What could Facebook have done to avoid the string of blunders that have bedeviled it for the past two years—from privacy scandals to the infestation of disinformation on its service?
Had the company’s leadership made different decisions at key moments throughout its 15-year history, Facebook might be in a far better spot now, its critics have argued. This story is a closer examination of two such moments: the company’s rejection of the idea of doing a subscription version of Facebook and its decision to minimize the number of people policing content on the social network.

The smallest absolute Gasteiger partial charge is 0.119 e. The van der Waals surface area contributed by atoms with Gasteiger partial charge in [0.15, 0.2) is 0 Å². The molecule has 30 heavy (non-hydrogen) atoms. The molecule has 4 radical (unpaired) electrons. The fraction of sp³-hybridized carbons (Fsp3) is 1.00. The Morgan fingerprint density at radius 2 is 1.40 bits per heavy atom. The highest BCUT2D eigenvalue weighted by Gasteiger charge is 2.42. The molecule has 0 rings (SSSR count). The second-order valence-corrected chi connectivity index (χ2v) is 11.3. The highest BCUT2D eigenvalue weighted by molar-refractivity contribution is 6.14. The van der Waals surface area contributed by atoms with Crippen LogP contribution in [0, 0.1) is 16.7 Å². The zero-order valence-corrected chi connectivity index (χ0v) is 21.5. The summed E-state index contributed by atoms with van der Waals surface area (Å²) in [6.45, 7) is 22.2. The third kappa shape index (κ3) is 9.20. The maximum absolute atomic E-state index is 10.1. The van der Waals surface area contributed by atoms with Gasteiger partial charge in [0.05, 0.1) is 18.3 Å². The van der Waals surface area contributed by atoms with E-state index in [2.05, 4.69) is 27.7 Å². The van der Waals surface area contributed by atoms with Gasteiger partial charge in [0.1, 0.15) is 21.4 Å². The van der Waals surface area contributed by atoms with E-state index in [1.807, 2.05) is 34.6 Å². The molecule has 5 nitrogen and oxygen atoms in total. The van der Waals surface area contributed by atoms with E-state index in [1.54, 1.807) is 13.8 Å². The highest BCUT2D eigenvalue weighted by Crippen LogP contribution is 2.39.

Both decisions continue to be a common topic of discussion. Facebook Chief Executive Officer Mark Zuckerberg and Chief Operating Officer Sheryl Sandberg are routinely quizzed about whether they would consider offering a paid, subscription version of Facebook without advertising. Neither has shown much interest in doing so, believing that keeping the service free allows more people to enjoy the benefits of the service, regardless of how much money they have.